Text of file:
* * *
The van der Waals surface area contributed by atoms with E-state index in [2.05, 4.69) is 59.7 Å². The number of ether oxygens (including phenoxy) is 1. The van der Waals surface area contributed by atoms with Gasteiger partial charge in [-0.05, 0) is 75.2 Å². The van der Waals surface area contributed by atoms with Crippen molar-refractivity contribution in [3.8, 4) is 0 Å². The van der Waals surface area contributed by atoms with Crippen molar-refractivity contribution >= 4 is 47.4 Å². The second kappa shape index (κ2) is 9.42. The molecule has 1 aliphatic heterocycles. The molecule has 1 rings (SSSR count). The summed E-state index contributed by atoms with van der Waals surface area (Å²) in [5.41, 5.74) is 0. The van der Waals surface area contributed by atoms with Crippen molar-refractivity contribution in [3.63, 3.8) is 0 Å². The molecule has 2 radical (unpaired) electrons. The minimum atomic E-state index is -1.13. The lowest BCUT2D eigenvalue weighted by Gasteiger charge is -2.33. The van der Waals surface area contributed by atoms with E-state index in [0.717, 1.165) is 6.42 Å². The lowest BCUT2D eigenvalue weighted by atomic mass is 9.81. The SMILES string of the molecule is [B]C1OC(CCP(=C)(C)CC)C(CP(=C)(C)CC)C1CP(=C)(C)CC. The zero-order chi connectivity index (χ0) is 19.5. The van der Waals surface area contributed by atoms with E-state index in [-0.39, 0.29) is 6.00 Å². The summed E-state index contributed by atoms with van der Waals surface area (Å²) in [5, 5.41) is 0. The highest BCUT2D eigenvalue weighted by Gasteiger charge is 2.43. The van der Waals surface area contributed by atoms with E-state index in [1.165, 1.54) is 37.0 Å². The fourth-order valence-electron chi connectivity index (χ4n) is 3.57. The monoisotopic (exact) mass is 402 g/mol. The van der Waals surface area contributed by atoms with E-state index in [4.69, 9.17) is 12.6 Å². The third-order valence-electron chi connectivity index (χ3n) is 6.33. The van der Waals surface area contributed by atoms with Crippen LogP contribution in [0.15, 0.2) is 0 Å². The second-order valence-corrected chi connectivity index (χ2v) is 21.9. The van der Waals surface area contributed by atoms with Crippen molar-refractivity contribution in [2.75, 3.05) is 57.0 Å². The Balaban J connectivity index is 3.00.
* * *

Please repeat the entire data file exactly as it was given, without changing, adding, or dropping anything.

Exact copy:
The van der Waals surface area contributed by atoms with E-state index in [2.05, 4.69) is 59.7 Å². The number of ether oxygens (including phenoxy) is 1. The van der Waals surface area contributed by atoms with Gasteiger partial charge in [-0.05, 0) is 75.2 Å². The van der Waals surface area contributed by atoms with Crippen molar-refractivity contribution in [3.8, 4) is 0 Å². The van der Waals surface area contributed by atoms with Crippen molar-refractivity contribution >= 4 is 47.4 Å². The second kappa shape index (κ2) is 9.42. The molecule has 1 aliphatic heterocycles. The molecule has 1 rings (SSSR count). The summed E-state index contributed by atoms with van der Waals surface area (Å²) in [5.41, 5.74) is 0. The van der Waals surface area contributed by atoms with Crippen molar-refractivity contribution in [3.63, 3.8) is 0 Å². The molecule has 2 radical (unpaired) electrons. The minimum atomic E-state index is -1.13. The lowest BCUT2D eigenvalue weighted by Gasteiger charge is -2.33. The van der Waals surface area contributed by atoms with E-state index in [0.717, 1.165) is 6.42 Å². The lowest BCUT2D eigenvalue weighted by atomic mass is 9.81. The SMILES string of the molecule is [B]C1OC(CCP(=C)(C)CC)C(CP(=C)(C)CC)C1CP(=C)(C)CC. The zero-order chi connectivity index (χ0) is 19.5. The van der Waals surface area contributed by atoms with E-state index in [-0.39, 0.29) is 6.00 Å². The summed E-state index contributed by atoms with van der Waals surface area (Å²) in [5, 5.41) is 0. The highest BCUT2D eigenvalue weighted by Gasteiger charge is 2.43. The van der Waals surface area contributed by atoms with E-state index in [1.165, 1.54) is 37.0 Å². The fourth-order valence-electron chi connectivity index (χ4n) is 3.57. The monoisotopic (exact) mass is 402 g/mol. The van der Waals surface area contributed by atoms with E-state index in [4.69, 9.17) is 12.6 Å². The third-order valence-electron chi connectivity index (χ3n) is 6.33. The van der Waals surface area contributed by atoms with Crippen LogP contribution in [0.15, 0.2) is 0 Å². The second-order valence-corrected chi connectivity index (χ2v) is 21.9. The van der Waals surface area contributed by atoms with Crippen molar-refractivity contribution in [2.75, 3.05) is 57.0 Å². The Balaban J connectivity index is 3.00.